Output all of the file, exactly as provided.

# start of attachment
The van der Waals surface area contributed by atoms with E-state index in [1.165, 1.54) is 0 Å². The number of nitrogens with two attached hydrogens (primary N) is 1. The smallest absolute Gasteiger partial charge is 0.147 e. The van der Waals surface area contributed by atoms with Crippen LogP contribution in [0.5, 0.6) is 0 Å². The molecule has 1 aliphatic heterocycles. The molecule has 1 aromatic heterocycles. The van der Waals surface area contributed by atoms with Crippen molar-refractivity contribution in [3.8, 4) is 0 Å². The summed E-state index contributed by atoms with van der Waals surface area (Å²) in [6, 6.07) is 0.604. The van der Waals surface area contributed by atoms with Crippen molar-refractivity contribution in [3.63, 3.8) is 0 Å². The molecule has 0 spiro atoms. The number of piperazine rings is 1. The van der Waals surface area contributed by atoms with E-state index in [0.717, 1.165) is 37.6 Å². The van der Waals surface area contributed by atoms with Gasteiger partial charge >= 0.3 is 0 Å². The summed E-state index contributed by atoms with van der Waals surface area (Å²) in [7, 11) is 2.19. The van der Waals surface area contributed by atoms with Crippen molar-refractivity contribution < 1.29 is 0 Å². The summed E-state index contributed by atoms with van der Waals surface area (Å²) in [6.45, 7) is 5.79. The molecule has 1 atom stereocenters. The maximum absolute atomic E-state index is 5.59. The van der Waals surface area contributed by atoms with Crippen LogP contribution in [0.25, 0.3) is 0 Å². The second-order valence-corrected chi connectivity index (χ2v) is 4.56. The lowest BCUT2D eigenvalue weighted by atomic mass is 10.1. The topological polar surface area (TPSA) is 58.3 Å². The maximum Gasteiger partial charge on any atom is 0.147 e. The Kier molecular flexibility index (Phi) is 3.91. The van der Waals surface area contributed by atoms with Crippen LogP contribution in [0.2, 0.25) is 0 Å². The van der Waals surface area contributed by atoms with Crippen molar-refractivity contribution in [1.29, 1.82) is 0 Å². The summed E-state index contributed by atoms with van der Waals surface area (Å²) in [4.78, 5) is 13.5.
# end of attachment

The van der Waals surface area contributed by atoms with E-state index in [1.165, 1.54) is 0 Å². The number of nitrogens with two attached hydrogens (primary N) is 1. The smallest absolute Gasteiger partial charge is 0.147 e. The van der Waals surface area contributed by atoms with Crippen LogP contribution in [0.5, 0.6) is 0 Å². The molecule has 1 aliphatic heterocycles. The molecule has 1 aromatic heterocycles. The van der Waals surface area contributed by atoms with Crippen molar-refractivity contribution in [3.8, 4) is 0 Å². The summed E-state index contributed by atoms with van der Waals surface area (Å²) in [6, 6.07) is 0.604. The van der Waals surface area contributed by atoms with Crippen molar-refractivity contribution in [3.63, 3.8) is 0 Å². The molecule has 0 spiro atoms. The number of piperazine rings is 1. The van der Waals surface area contributed by atoms with E-state index in [0.717, 1.165) is 37.6 Å². The van der Waals surface area contributed by atoms with Gasteiger partial charge >= 0.3 is 0 Å². The summed E-state index contributed by atoms with van der Waals surface area (Å²) in [7, 11) is 2.19. The van der Waals surface area contributed by atoms with Crippen molar-refractivity contribution < 1.29 is 0 Å². The summed E-state index contributed by atoms with van der Waals surface area (Å²) in [6.45, 7) is 5.79. The molecule has 1 atom stereocenters. The maximum absolute atomic E-state index is 5.59. The van der Waals surface area contributed by atoms with Crippen LogP contribution in [0.25, 0.3) is 0 Å². The second-order valence-corrected chi connectivity index (χ2v) is 4.56. The lowest BCUT2D eigenvalue weighted by atomic mass is 10.1. The topological polar surface area (TPSA) is 58.3 Å². The maximum Gasteiger partial charge on any atom is 0.147 e. The Kier molecular flexibility index (Phi) is 3.91. The van der Waals surface area contributed by atoms with Crippen LogP contribution in [0.2, 0.25) is 0 Å². The van der Waals surface area contributed by atoms with Crippen molar-refractivity contribution in [1.29, 1.82) is 0 Å². The summed E-state index contributed by atoms with van der Waals surface area (Å²) in [4.78, 5) is 13.5.